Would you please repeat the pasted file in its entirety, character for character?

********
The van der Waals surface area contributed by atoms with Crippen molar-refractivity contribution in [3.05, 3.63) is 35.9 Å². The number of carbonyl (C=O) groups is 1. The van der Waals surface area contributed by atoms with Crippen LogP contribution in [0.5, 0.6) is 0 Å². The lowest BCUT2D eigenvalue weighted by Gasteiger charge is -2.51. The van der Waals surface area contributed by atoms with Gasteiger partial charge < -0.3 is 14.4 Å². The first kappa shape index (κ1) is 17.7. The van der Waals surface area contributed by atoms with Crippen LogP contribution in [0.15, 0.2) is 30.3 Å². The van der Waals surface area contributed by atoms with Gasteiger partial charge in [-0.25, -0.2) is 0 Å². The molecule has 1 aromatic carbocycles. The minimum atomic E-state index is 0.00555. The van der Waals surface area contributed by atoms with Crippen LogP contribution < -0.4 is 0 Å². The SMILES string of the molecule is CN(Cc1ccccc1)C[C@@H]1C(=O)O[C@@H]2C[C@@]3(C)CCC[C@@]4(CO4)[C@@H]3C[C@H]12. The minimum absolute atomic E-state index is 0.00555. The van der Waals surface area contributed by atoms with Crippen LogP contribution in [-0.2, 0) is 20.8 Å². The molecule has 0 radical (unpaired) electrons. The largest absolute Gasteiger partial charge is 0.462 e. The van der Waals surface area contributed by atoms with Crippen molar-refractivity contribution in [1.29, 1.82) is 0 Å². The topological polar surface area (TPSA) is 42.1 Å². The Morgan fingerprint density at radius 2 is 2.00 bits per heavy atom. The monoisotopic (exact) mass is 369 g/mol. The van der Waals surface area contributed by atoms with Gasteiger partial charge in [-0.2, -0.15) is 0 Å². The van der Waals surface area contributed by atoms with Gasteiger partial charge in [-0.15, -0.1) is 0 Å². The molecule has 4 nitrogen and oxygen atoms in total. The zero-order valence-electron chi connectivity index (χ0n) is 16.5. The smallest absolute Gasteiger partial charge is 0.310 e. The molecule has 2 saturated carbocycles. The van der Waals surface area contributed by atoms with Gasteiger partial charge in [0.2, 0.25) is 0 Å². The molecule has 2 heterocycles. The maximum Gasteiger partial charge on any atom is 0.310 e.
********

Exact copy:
The van der Waals surface area contributed by atoms with Crippen molar-refractivity contribution in [3.05, 3.63) is 35.9 Å². The number of carbonyl (C=O) groups is 1. The van der Waals surface area contributed by atoms with Crippen LogP contribution in [0.5, 0.6) is 0 Å². The lowest BCUT2D eigenvalue weighted by Gasteiger charge is -2.51. The van der Waals surface area contributed by atoms with Gasteiger partial charge < -0.3 is 14.4 Å². The first kappa shape index (κ1) is 17.7. The van der Waals surface area contributed by atoms with Crippen LogP contribution in [0.15, 0.2) is 30.3 Å². The van der Waals surface area contributed by atoms with Gasteiger partial charge in [-0.25, -0.2) is 0 Å². The molecule has 1 aromatic carbocycles. The minimum atomic E-state index is 0.00555. The van der Waals surface area contributed by atoms with Crippen LogP contribution < -0.4 is 0 Å². The SMILES string of the molecule is CN(Cc1ccccc1)C[C@@H]1C(=O)O[C@@H]2C[C@@]3(C)CCC[C@@]4(CO4)[C@@H]3C[C@H]12. The minimum absolute atomic E-state index is 0.00555. The van der Waals surface area contributed by atoms with Crippen LogP contribution in [-0.2, 0) is 20.8 Å². The molecule has 0 radical (unpaired) electrons. The largest absolute Gasteiger partial charge is 0.462 e. The van der Waals surface area contributed by atoms with Crippen molar-refractivity contribution in [1.29, 1.82) is 0 Å². The topological polar surface area (TPSA) is 42.1 Å². The Morgan fingerprint density at radius 2 is 2.00 bits per heavy atom. The monoisotopic (exact) mass is 369 g/mol. The van der Waals surface area contributed by atoms with Gasteiger partial charge in [-0.2, -0.15) is 0 Å². The van der Waals surface area contributed by atoms with Gasteiger partial charge in [-0.15, -0.1) is 0 Å². The molecule has 4 nitrogen and oxygen atoms in total. The zero-order valence-electron chi connectivity index (χ0n) is 16.5. The smallest absolute Gasteiger partial charge is 0.310 e. The molecule has 2 saturated carbocycles. The van der Waals surface area contributed by atoms with Gasteiger partial charge in [0.2, 0.25) is 0 Å². The molecule has 2 heterocycles. The maximum Gasteiger partial charge on any atom is 0.310 e.